Objective: To determine whether a 12-month program of regular exercise can improve balance, reaction time, neuromuscular control, and muscle strength and reduce the rate of falling in older women.
Design: A randomized, controlled trial of 12 months duration.
Setting: Conducted as part of the Randwick Falls and Fractures Study in Sydney, Australia.
Participants: One hundred ninety-seven women aged 60 to 85 years (mean age 71.6, SD = 5.4) who were randomly recruited from the community.
Outcome measures: Accidental falls, postural sway, reaction time, neuromuscular control, and lower limb muscle strength.
Main results: Exercise and control subjects were tested before, midway through, and at the end of the trial. At initial testing, exercisers and controls performed similarly in all tests and were well matched in relevant health and lifestyle factors. The mean number of classes attended for the 75 exercise subjects who completed the program was 60.0 (range 26-82). At the end of the trial, the exercise subjects showed improved performance in all five strength measures, in reaction time, neuromuscular control, body sway on a firm surface with the eyes open, and body sway on a compliant surface with the eyes open and closed. In contrast, there were no significant improvements in any of the test measures in the controls. In one test measure, hip flexion strength, the exercisers showed continued improvement throughout the study year. There was no significant difference in the proportion of fallers between the exercise and control subjects. Interesting trends were evident, however, between falls frequency and adherence to the exercise program.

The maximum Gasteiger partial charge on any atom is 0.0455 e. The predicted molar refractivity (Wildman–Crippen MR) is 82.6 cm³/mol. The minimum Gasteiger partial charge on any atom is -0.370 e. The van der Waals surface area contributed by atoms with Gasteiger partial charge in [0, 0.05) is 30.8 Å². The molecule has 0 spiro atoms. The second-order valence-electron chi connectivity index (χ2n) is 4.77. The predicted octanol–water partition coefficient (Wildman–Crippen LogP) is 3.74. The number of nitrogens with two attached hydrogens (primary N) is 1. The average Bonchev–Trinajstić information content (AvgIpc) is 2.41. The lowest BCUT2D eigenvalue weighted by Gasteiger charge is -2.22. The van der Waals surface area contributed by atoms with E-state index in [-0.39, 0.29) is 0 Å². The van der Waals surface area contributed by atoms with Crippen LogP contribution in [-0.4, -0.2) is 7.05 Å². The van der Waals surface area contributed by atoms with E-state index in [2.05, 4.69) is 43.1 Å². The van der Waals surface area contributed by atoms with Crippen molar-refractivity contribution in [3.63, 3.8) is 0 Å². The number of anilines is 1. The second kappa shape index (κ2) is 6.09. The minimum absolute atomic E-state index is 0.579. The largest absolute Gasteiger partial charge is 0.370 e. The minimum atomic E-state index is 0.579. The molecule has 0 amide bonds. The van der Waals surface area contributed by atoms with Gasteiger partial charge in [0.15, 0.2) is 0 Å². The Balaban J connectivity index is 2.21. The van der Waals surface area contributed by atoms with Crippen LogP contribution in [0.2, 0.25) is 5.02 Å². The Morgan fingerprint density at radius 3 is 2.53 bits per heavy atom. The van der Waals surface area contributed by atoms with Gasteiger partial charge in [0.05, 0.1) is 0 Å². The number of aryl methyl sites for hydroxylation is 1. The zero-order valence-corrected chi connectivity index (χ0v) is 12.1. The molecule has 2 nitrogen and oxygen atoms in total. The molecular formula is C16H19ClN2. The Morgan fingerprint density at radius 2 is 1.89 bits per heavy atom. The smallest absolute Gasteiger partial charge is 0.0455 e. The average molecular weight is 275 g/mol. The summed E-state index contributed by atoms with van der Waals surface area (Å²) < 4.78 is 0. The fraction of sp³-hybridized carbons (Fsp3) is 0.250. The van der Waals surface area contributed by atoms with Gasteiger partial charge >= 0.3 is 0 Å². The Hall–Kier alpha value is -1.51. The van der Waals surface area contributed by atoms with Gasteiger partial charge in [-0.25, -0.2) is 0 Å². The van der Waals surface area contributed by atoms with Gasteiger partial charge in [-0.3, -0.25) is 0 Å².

Conclusions: These findings show that exercise can produce long-term benefits with regard to improving sensorimotor function in older persons. The findings also suggest that high compliance to an exercise program may reduce falls frequency, although further studies are required to conclusively demonstrate that exercise offers an effective means of preventing falls.